Goldman’s Jan Hatzius: ‘Substantial Hangover’ in U.S. Economy
Posted by Larry Doyle on August 25, 2009 8:22 AM |
Say what you want about Goldman Sachs in its entirety, but I tip my cap to Goldman economist Jan Hatzius for an extremely forthright and aggressive interview I just watched on Bloomberg Surveillance.
In so many words, Hatzius seems very concerned about a double dip recession here in the United States in 2010. That is my assessment. Hatzius himself did not use that phrase.
Highlights of his commentary include:
>> call for a 3% GDP in both the 3rd and 4th quarters of 2009 driven by fiscal stimulus programs and inventory buildup.
>> without the benefits of the stimulus and further inventory rebound, the U.S. economy will suffer from a ‘substantial hangover’ in 2010.
>> Hatzius does not see China or other surplus nations suffering from this hangover. He is quite bullish on prospects for the Chinese economy.
What are the effects of our hangover and implications for government policy?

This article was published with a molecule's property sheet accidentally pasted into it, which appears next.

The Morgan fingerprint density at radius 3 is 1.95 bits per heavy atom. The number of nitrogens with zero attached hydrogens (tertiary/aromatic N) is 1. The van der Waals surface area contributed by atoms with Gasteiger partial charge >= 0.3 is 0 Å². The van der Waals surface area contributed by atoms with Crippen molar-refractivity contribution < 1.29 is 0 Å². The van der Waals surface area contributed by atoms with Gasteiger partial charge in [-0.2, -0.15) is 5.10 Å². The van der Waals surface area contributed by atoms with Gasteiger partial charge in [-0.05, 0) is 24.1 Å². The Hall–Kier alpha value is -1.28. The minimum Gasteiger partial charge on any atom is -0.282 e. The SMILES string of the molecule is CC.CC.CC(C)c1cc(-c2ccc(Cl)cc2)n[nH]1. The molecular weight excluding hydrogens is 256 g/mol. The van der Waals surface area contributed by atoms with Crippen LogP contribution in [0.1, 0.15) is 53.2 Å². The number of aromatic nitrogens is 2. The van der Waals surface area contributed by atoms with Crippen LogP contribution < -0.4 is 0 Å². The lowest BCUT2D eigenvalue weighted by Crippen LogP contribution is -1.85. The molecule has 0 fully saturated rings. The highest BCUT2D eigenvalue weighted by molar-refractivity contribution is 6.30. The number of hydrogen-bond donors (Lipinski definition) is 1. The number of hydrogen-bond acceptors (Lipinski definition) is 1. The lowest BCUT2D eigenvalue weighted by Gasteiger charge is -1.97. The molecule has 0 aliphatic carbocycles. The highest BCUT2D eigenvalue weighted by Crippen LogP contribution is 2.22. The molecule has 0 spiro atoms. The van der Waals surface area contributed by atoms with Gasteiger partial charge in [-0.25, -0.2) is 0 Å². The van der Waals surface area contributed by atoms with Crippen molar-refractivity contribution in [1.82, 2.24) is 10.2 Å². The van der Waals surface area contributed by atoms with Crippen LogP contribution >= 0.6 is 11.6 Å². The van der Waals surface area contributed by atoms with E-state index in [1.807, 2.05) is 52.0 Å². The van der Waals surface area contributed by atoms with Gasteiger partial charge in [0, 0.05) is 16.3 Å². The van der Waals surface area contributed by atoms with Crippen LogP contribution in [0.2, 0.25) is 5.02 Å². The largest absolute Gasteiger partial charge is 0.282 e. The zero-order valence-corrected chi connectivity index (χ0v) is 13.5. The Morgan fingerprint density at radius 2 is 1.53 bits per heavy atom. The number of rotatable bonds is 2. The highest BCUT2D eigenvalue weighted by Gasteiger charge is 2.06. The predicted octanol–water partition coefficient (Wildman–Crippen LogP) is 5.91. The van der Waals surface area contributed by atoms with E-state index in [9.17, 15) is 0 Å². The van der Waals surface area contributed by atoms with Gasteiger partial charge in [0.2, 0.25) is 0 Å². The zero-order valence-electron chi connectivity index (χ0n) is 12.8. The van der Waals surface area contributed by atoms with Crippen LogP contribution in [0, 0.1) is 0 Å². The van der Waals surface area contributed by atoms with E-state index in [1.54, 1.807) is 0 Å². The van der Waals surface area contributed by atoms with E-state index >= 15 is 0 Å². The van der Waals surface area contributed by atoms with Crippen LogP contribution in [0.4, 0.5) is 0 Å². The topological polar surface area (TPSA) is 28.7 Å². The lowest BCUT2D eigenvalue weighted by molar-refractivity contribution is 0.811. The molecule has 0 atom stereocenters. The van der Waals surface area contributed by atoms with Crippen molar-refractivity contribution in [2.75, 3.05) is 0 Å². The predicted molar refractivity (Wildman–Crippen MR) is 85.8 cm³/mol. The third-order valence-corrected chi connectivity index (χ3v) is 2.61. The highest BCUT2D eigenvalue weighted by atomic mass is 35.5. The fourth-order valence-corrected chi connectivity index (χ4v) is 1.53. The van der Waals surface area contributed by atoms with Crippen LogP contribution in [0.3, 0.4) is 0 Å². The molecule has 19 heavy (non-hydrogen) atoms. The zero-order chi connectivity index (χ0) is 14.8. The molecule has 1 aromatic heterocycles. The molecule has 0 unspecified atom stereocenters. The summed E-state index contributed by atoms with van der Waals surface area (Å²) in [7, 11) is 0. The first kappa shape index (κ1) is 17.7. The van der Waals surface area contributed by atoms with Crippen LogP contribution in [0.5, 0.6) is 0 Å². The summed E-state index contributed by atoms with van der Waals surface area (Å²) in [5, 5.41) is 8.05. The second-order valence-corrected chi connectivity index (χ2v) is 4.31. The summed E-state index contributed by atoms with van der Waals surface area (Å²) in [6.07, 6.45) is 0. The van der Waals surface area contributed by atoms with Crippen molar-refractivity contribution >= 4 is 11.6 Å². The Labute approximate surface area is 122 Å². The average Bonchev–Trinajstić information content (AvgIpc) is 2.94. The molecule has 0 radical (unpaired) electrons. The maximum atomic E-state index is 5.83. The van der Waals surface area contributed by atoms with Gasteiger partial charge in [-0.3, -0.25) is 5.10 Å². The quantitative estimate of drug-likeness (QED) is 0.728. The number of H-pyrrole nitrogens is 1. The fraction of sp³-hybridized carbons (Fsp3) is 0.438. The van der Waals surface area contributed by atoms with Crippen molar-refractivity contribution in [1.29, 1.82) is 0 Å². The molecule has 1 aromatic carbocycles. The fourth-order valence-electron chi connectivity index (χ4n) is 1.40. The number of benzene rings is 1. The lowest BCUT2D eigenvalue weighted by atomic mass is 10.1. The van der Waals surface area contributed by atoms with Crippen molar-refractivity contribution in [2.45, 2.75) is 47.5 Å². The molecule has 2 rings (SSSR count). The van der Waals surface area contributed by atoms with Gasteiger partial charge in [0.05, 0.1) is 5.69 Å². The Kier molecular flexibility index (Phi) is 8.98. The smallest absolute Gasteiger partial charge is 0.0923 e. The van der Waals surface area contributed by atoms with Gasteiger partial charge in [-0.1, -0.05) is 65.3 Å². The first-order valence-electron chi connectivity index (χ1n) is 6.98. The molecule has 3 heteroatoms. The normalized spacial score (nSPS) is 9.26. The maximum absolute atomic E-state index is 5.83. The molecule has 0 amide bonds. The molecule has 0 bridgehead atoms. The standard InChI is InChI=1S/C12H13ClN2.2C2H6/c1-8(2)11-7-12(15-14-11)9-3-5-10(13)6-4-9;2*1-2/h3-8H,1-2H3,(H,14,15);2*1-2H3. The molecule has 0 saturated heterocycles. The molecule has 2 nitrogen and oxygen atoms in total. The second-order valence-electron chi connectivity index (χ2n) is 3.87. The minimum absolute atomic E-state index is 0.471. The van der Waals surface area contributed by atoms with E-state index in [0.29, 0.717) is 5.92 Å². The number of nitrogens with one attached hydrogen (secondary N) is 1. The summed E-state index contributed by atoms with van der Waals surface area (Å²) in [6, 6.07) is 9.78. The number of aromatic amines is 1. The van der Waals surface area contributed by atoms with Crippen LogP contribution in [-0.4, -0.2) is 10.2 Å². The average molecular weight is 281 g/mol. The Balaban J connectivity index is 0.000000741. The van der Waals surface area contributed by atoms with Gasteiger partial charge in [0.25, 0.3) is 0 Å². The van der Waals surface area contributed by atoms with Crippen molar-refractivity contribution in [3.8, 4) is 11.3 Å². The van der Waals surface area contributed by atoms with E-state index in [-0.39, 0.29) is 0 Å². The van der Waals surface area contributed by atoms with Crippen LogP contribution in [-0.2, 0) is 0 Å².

>> likely double digit unemployment with no quick improvement
>> Federal Reserve will likely keep the Fed Funds rate at 0-.25% for all of 2010
>> no inflationary pressures for a few years
>> given lack of growth in the private sector, very real chance that the Federal Reserve will extend its quantitative easing program in which it purchases liquid assets (U.S. Treasury debt, agency debt, and mortgage-backed securities). Hatzius threw out that there is a very real possibility the size of the Fed’s balance sheet could double to $4 TRILLION. Be mindful that the Fed’s balance sheet has already doubled over the course of this crisis!!
>> substantial decline in commercial real estate has yet to occur.
>> Cash for Clunkers will likely add .3 to .4 to current quarter GDP, but some of that is certainly pulling demand forward and will be ‘paid back’ with slower growth in 2010.
>> when the economy does gain traction, he believes Bernanke (whom Obama will reappoint to another term) will raise rates aggressively.
Hatzius’ assessment is consistent with the Main Street economy which remains disconnected with Wall Street price action. While Main Street has a headache and hangover, Wall Street rocks on with easy money from Washington.
When will Main Street get in on the action?